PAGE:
Community Resources

Applications for Rental Assistance 

On Monday, April 1 at noon, the Department of Human Services will reopen applications for the Emergency Rental Assistance Program (ERAP). DHS is accepting double the number of applications in this cycle. However, due to high demand, we expect the portal to reach its limit and close to new applications within just a few hours. That means any applicants should make sure you’re ready to submit your full application at noon on April 1. The next application cycle will not be until July 1 with about 4,000 application slots available. Learn more about what you will need to apply on the ERAP website.

  • For those who need assistance submitting their ERAP applications, DHS will be offering an in-person application clinic on April 1. The clinic will be held at Martin Luther King Jr. Library at 901 F Street NW and will run from noon until 5pm, or until 8,500 applications have been submitted. 

DC Curbside Composting Pilot Program

The DC Department of Public Works is offering participants in the Curbside Composting Pilot Program one free 5-pound bag each of finished compost for gardens, potted plants, and landscaping. Participants in the program will automatically receive the compost delivery, but anybody who is not interested can opt out here.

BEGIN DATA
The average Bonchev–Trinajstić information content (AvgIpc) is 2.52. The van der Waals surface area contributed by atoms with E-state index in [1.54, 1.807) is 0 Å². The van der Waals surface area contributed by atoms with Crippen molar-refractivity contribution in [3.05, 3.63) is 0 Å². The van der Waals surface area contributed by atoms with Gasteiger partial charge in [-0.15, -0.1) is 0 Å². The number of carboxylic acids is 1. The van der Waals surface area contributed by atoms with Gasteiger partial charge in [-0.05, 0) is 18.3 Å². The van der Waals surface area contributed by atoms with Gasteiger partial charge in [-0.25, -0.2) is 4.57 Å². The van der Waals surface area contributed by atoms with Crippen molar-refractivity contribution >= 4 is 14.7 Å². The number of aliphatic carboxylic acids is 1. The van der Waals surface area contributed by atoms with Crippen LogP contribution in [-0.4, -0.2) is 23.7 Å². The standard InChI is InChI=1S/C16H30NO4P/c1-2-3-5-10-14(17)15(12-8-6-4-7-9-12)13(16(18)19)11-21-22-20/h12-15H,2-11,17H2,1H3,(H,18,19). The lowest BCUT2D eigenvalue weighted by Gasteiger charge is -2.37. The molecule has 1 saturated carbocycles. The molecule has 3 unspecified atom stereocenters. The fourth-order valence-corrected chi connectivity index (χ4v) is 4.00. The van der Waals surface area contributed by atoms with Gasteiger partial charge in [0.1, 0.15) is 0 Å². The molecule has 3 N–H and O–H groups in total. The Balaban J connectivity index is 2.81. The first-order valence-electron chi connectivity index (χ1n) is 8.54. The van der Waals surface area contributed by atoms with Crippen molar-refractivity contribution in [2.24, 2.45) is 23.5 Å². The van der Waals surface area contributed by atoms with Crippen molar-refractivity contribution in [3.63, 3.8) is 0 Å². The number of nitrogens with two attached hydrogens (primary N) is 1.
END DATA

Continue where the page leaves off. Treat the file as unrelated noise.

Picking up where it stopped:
DPW Community Conversation

The Department of Public Works will be holding its second 2024 quarterly Community Conversation on April 24 at 6:30pm. DPW has decided to extend its deadline for submitting questions and concerns that will be addressed at the meeting. If you’d like to submit any comments ahead of the Community Conversation, you can do so here.

Proposed PEPCO Electric Rate Hike Public Hearings
The Public Service Commission will be holding three public hearings on PEPCO’s application to increase rates for electricity. One of the public hearings will be held at the Lillian J. Huff Lamond-Riggs Library at 5:30pm on Wednesday, April 2. Information on how to sign-up to speak at the hearing or request ADA or Language Access accommodations can be found here.